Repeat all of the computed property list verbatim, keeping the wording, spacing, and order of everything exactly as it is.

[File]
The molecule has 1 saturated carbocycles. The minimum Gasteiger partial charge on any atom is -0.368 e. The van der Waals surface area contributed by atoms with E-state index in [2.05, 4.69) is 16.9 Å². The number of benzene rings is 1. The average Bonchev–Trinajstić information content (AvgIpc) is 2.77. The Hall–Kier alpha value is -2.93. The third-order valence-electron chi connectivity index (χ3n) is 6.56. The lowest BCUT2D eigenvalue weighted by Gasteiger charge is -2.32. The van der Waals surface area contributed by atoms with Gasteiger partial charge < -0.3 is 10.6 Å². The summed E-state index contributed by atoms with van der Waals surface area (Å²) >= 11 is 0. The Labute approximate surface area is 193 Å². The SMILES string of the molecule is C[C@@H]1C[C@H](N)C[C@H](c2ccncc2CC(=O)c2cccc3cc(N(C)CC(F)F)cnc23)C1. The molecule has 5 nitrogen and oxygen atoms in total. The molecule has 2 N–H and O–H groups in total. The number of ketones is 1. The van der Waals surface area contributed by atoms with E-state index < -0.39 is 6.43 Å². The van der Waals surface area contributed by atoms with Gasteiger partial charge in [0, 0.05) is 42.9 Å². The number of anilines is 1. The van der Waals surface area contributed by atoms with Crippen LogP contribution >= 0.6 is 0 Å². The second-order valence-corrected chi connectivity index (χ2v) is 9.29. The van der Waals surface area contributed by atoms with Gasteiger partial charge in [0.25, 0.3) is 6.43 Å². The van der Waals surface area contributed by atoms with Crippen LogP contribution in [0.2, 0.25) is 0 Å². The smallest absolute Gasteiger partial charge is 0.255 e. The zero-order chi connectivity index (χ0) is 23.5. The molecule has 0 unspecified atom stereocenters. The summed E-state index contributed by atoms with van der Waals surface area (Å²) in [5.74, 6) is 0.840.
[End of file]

The molecule has 1 saturated carbocycles. The minimum Gasteiger partial charge on any atom is -0.368 e. The van der Waals surface area contributed by atoms with E-state index in [2.05, 4.69) is 16.9 Å². The number of benzene rings is 1. The average Bonchev–Trinajstić information content (AvgIpc) is 2.77. The Hall–Kier alpha value is -2.93. The third-order valence-electron chi connectivity index (χ3n) is 6.56. The lowest BCUT2D eigenvalue weighted by Gasteiger charge is -2.32. The van der Waals surface area contributed by atoms with Gasteiger partial charge < -0.3 is 10.6 Å². The summed E-state index contributed by atoms with van der Waals surface area (Å²) >= 11 is 0. The Labute approximate surface area is 193 Å². The SMILES string of the molecule is C[C@@H]1C[C@H](N)C[C@H](c2ccncc2CC(=O)c2cccc3cc(N(C)CC(F)F)cnc23)C1. The molecule has 5 nitrogen and oxygen atoms in total. The molecule has 2 N–H and O–H groups in total. The number of ketones is 1. The van der Waals surface area contributed by atoms with E-state index < -0.39 is 6.43 Å². The van der Waals surface area contributed by atoms with Gasteiger partial charge in [0, 0.05) is 42.9 Å². The number of anilines is 1. The van der Waals surface area contributed by atoms with Crippen LogP contribution >= 0.6 is 0 Å². The second-order valence-corrected chi connectivity index (χ2v) is 9.29. The van der Waals surface area contributed by atoms with Gasteiger partial charge in [0.25, 0.3) is 6.43 Å². The van der Waals surface area contributed by atoms with Crippen LogP contribution in [0.2, 0.25) is 0 Å². The smallest absolute Gasteiger partial charge is 0.255 e. The zero-order chi connectivity index (χ0) is 23.5. The molecule has 0 unspecified atom stereocenters. The summed E-state index contributed by atoms with van der Waals surface area (Å²) in [5.74, 6) is 0.840.